Chinese football clubs are paying millions for foreign players and it’s raising eyebrows
President Xi Jinping’s goal to become a world soccer superpower by 2050 has certainly been an overwhelming success—but only if it’s a competition to spend the most. In 2014, China had invested nothing in foreign clubs; by 2016, 1.6 billion euros had been spent on players from teams in Italy, France, and Czech Republic, just to name a few.
Reports stating this figure had reached 2.15 billion euros. Tasked with uncovering investments, a merger and acquisition specialist group from London called Thinking-Linking found that China’s total spending was seven times larger than the United States. It comes a few days after FIFA boss Gianni Infantino met with Xi during a meeting at the Great Hall of the People. According to China Daily, the two “vowed to deepen cooperation” by making China a sporting power and contributing to its overall development goals. But critics say China is moving too fast, spending staggering amounts of money on players and not enough on native education and training.
Chinese investors usually look to work with high-profile clubs, such as Inter Milan in Italy, to secure the top international talent. Xi’s end goal is to host and win a World Cup by 2050, but with China’s men’s team only qualifying once in 2002 (and even that was due to the automatic qualification of the hosts, South Korea and Japan), the pressure is mounting from fans with high expectations. An Australian player contracted to a Nanjing admitted that the enormous sums of money spent on players could seem like “irrational” spending, but justified it by saying “if you want to get your name out to the public, especially in Europe, it’s what’s necessary”.
With the Chinese Super League’s transfer window opening, the Chinese Football Association (CFA) has contacted the 32 clubs in the top two divisions outlining a “player-transfer leverage fee” in an attempt to prevent extortionate spending on foreign players. Any club spending 45 million yuan or more on overseas players will pay a levy that will be invested in programs to encourage youth development. In an effort to promote player improvement in China, the number of foreign players per team in China is restricted to five, with only three foreign players allowed during a match. Other movements to boost popularity include soccer is becoming a mandatory subject at schools and plans to create 50,000 soccer schools within the next 10 years.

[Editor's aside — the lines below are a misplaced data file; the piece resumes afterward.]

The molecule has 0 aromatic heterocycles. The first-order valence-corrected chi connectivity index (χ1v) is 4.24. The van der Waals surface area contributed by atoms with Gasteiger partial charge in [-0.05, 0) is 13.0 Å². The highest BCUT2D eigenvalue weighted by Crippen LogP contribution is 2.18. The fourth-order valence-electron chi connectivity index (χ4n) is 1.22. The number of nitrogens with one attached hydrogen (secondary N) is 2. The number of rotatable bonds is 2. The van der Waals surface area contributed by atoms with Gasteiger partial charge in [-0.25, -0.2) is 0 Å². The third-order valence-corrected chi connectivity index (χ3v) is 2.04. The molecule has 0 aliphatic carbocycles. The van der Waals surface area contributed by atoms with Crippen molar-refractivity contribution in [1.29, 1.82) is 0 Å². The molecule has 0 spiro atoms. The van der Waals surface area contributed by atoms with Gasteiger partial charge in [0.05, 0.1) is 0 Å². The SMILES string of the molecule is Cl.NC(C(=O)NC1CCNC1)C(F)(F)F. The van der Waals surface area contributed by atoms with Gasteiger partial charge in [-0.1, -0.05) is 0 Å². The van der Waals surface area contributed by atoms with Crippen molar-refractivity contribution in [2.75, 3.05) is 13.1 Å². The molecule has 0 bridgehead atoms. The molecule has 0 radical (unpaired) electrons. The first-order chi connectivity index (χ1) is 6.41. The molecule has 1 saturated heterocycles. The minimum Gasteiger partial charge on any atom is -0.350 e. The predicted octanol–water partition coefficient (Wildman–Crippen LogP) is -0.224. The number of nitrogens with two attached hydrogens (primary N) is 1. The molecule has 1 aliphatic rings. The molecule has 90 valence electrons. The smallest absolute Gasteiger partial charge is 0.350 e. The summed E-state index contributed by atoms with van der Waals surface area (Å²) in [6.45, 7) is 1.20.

While spending is high, skill appears to be low. Whether this is due to a stronger academic focus among youngsters or a lack of space in the cities, the popularity and competitiveness of Chinese soccer does not meet international standards. It may also boil down to a preference for international players, hence neglecting home-grown players. China certainly has the ambition and potential for international soccer success, but investment must first start at home. Although CFA is starting to introduce tighter regulations to uphold the stability of debt-laden Chinese clubs, a lot more must be done before Xi can fulfill China’s dream of winning the World Cup by 2050.
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Image via the China Daily.